Via Public Service News
ANNAPOLIS, Md. – A new bill introduced by Maryland’s U.S. senators to lower skyrocketing drug prices was left off as an amendment to another Senate bill passed last week on drug pricing.
But Democrats Ben Cardin and Chris Van Hollen say they’ll continue to push for bipartisan support for their proposal.
The Empowering States to Address Drug Costs Act aims to boost efforts to lower prescription costs at the state level.
Jane Horvath, a health policy consultant, says the bill would allow state boards to collect drug pricing data to be able to work out better prices for patients.
“It is information that lets you know sort of what the best discounts are in the country, what the average sales price of particular drugs are,” she points out. “So, as state drug affordability boards go to negotiate or establish cost limits for drugs, they sort of know what some of the boundaries are in Medicaid.”
Under current law, this information is confidential. Horvath says allowing access to the data will help states bargain with drug manufacturers to curb prices.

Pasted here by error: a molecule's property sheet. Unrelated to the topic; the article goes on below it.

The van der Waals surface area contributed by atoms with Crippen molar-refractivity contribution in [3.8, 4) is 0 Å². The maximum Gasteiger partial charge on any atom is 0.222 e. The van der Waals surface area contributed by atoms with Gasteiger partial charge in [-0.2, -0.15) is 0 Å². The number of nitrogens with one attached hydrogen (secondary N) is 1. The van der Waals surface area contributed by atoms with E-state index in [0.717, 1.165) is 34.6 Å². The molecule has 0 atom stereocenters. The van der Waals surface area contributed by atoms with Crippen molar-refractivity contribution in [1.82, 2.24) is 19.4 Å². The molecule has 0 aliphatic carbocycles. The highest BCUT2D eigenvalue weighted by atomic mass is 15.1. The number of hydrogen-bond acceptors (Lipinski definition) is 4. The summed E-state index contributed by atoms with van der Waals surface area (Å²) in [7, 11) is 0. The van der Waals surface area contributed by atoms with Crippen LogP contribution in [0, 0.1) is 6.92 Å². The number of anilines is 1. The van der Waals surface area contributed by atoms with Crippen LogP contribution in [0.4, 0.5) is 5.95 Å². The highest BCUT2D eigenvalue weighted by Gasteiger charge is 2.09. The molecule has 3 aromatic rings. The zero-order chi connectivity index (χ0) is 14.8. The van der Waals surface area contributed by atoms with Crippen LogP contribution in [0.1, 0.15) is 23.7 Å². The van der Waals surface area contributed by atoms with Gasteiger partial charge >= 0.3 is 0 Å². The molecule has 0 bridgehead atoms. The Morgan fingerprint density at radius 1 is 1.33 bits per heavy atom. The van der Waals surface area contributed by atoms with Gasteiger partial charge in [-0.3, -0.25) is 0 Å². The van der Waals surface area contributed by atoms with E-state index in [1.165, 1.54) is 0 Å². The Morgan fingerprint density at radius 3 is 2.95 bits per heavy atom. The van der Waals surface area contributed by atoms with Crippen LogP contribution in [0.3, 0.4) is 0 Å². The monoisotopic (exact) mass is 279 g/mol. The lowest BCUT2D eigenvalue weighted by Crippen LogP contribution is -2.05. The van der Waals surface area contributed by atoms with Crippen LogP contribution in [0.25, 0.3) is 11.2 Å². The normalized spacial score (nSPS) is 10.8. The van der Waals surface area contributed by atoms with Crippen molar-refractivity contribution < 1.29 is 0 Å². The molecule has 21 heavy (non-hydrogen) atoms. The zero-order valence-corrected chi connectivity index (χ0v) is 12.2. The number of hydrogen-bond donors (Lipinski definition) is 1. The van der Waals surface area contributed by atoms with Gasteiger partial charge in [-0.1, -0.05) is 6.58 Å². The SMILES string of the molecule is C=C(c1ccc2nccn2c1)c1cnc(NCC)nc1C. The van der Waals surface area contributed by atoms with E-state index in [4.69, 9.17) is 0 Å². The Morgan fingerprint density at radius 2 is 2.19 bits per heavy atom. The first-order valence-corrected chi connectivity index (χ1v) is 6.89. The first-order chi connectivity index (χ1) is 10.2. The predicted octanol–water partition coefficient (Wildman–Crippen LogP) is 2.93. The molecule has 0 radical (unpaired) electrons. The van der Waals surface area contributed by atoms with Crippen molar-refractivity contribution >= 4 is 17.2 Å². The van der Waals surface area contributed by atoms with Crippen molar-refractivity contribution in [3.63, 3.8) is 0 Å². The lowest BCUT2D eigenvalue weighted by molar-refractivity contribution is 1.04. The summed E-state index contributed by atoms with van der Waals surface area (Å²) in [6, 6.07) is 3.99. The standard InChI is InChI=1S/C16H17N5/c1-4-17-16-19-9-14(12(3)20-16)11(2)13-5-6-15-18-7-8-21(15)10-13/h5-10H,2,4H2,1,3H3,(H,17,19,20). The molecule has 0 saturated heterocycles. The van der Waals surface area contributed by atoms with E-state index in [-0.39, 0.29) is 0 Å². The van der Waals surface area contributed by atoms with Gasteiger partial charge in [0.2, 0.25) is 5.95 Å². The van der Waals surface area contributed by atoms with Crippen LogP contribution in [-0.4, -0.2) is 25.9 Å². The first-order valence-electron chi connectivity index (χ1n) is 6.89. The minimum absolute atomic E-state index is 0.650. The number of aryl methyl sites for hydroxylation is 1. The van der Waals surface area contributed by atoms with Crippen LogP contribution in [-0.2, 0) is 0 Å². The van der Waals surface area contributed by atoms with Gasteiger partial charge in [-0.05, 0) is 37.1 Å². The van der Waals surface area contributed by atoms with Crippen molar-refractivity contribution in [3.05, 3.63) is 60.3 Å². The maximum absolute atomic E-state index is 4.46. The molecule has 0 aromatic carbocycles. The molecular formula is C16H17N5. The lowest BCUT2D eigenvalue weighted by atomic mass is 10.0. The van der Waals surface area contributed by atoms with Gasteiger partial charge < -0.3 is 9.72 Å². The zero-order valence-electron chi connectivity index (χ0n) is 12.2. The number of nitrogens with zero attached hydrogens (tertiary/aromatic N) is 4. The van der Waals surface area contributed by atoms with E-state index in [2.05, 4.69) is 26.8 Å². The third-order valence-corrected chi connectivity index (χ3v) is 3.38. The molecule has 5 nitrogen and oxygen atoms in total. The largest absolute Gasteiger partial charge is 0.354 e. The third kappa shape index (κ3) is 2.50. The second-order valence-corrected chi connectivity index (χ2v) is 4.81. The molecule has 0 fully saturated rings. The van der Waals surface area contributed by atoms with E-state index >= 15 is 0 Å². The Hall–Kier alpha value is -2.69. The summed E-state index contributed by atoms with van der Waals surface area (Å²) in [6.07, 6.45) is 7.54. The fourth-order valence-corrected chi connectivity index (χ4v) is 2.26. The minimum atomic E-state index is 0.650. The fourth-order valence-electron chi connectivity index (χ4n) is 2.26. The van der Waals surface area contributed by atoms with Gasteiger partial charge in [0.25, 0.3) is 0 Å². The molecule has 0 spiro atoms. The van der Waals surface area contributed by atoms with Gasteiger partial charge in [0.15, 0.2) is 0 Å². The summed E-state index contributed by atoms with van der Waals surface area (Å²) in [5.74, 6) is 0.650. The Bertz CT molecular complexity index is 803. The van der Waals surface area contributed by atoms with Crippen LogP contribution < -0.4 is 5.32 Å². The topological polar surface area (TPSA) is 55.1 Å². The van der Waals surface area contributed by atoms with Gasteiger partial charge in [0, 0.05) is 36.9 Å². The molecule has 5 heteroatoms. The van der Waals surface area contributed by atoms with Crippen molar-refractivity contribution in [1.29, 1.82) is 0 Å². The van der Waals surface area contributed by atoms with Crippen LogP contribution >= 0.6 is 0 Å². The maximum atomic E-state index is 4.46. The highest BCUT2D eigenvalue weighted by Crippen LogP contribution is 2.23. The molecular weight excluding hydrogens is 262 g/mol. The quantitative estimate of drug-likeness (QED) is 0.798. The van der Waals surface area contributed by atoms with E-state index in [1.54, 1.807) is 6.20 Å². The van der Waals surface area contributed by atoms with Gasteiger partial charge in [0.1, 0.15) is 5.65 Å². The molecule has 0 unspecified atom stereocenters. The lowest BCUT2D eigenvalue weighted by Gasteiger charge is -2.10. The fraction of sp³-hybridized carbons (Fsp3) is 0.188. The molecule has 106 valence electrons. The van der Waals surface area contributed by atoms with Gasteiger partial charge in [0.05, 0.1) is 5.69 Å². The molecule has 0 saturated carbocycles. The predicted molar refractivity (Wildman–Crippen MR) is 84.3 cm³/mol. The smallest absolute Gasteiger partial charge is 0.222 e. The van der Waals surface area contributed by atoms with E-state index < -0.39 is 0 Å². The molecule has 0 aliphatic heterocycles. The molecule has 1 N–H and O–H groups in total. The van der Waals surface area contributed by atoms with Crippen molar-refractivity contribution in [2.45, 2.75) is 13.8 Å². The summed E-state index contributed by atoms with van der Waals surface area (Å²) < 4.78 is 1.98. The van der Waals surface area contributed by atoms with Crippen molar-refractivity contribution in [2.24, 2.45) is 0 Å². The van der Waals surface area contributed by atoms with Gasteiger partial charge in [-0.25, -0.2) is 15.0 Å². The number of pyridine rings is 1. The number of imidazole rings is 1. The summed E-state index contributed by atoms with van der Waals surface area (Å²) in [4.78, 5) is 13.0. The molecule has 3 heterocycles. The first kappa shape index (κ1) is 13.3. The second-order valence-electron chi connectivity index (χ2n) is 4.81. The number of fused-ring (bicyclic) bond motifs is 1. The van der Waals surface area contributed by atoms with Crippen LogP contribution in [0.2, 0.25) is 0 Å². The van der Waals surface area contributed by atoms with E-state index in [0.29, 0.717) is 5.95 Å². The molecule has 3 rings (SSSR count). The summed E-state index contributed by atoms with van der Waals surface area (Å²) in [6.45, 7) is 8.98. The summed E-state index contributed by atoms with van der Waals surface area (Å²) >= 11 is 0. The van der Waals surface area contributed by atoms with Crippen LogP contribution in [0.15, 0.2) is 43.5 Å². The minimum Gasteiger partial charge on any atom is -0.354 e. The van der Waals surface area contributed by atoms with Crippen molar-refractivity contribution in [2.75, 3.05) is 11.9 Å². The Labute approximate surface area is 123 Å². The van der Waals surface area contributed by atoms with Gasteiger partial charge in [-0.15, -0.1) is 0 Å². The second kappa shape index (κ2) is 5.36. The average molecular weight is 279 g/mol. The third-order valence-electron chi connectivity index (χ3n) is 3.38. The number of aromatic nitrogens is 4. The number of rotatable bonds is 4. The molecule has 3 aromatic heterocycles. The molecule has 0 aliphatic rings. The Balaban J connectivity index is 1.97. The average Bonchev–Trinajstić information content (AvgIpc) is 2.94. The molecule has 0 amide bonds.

An aide to Cardin says the senator is hopeful he can get bipartisan support for the law on its own.
The bill follows a new law in Maryland that the pharmaceutical industry lobbied hard to block.
But as of July 1, the state has a prescription drug affordability board. It will have access to pricing and rebate data for Medicaid patients so it can negotiate better prices for Marylanders.
Nancy Carr, communications director for AARP Maryland, calls the board an important step to bring down the cost of life-saving medications.
“This is the first board of its kind in the nation, and it establishes Maryland as a leader in making prescription drugs more affordable,” she states. “All levels of government have a part to play in making prescription drugs available and affordable to people, and so we commend our Senate delegation for their leadership role in this.”
Maryland’s board has blazed a trail for other states to help lower drug costs. Maine has just passed a law to form a drug affordability board, and Illinois and New Jersey are considering boards for their states. Disclosure: AARP Maryland contributes to our fund for reporting on Budget Policy & Priorities, Energy Policy, Health Issues, Senior Issues. If you would like to help support news in the public interest, click here.
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